Second shutdown, imminent?

By Lindsay King   |  

Positive projections for the cattle industry in the coming year was not the only message echoed at the 2019 Cattle Industry Convention (CIC) and National Cattlemen’s Beef Association (NCBA) Trade Show in New Orleans, La., Jan. 30-Feb. 1. Cattle producers far and wide inquired about the past, and possibly impending, government shutdown, and what it meant for them moving forward in their operation.

“The gang in Washington is not playing well together,” said Ethan Lane, Public Lands Council executive director. “We are not seeing the kind of chatter from behind the curtains that would be indicative of a bigger movement. Usually you hear about how far apart or close we are to a decision. Since we are not hearing anything, we are confident we will shut down again.”

The longest government shut down on record to date – 35 days – left cattle producers on edge about a number of topics. One of those concerned their grazing permits on government land.

“If the government does shut down again, there will be no preturnout meetings,” Lane added. “Receiving your bill and paying it will be a producer’s authorization to turn out on time. Even if a grazing fee is not calculated for 2019, the minimum fee [$1.35 per animal unit month (AUM)] will be applied and then a second bill will be sent when the fee is calculated for the year.”

This leaves a heavy burden on producers’ shoulders when it comes to recordkeeping to prevent litigation from activists. Lane’s advice? Stick to the guidelines, and be strict with yourself. Keeping immaculate records will be key if threatening questions are hurled at the cattle industry.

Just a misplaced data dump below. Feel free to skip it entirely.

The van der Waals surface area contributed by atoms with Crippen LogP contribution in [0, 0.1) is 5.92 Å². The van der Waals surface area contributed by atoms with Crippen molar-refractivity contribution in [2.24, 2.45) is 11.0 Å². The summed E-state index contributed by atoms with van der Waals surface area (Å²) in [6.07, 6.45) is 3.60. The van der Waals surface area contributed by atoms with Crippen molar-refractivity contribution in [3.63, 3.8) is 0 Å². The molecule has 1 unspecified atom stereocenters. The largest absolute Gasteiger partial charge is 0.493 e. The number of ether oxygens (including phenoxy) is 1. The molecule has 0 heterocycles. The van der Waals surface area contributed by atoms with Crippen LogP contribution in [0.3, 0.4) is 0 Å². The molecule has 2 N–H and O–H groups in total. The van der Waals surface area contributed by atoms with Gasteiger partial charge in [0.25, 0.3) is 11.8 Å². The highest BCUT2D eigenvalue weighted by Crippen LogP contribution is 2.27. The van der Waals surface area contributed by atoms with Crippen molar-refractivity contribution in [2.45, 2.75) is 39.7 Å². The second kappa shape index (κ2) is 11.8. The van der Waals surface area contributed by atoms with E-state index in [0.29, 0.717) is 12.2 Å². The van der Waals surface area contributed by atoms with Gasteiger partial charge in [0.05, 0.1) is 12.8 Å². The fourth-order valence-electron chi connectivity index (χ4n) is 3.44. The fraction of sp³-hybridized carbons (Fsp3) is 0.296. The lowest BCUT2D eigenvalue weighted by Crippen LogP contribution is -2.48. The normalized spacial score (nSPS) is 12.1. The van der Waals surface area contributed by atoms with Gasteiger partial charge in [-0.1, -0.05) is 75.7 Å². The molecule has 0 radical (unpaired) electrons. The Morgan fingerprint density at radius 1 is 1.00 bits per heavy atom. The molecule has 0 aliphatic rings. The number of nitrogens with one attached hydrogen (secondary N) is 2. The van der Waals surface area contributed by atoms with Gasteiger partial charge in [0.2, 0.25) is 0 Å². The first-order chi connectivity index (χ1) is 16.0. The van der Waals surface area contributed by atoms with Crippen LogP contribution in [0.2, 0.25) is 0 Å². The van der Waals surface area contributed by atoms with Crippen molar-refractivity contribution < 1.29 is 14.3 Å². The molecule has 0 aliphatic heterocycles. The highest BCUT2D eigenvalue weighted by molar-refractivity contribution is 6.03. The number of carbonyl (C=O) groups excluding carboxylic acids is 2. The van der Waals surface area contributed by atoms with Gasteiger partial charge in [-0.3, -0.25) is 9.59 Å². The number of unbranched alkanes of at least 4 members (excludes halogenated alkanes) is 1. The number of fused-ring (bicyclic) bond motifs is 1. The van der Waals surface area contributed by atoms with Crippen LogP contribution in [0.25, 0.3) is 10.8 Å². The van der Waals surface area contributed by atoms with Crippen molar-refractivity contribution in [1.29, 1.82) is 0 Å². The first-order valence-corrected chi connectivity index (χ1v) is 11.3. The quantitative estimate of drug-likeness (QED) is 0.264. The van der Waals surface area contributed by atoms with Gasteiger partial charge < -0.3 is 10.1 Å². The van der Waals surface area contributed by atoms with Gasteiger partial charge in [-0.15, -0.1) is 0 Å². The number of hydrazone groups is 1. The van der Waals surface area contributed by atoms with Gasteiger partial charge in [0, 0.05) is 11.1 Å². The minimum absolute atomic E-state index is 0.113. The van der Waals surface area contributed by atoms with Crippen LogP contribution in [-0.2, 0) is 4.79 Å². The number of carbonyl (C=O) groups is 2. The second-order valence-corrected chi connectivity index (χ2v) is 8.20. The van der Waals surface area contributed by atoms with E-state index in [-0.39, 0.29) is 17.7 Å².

The very real possibility of reintroducing foot-and-mouth disease (FMD) in the United States was realized during the shutdown. International travelers breezed through U.S. customs, even after visiting foreign agricultural operations. Proper procedures for disease transmission were clearly tossed aside during the shutdown.

“Terror groups have access to the disease and know it wouldn’t take more than a pen full to cause an absolute disaster for us as an industry,” said NCBA’s Senior Vice President of Government Affairs Colin Woodall in a legislative update. “It is not a matter of if we see it, but when. The shutdown illustrated that we are not prepared for it.”

The U.S. Department of Transport (DOT) introduced the Electronic Logging Device (ELD) mandate just last year. NCBA has successfully negotiated exemptions for livestock haulers from ELDs grasp, for now.

“We successfully maintained that during the shutdown,” Woodall added, “which is huge. I believe we will continue to maintain this exemption until we get Congress to pass a bill in our favor.”

The past shutdown, and possible second one, boils down to one topic of disagreement between Democrats and Republicans: building a wall on the southern border. Woodall said NCBA supports border security, whether that is a wall or something else.

Discussions are predicted to continue right up until the deadline – Feb. 15.

“I am an optimist, hopefully we can avoid another shutdown,” said Sonny Perdue, U.S. Secretary of Agriculture, during a press conference at CIC. “The American people expect both parties to work together in a way that makes for the best outcome for the American public.”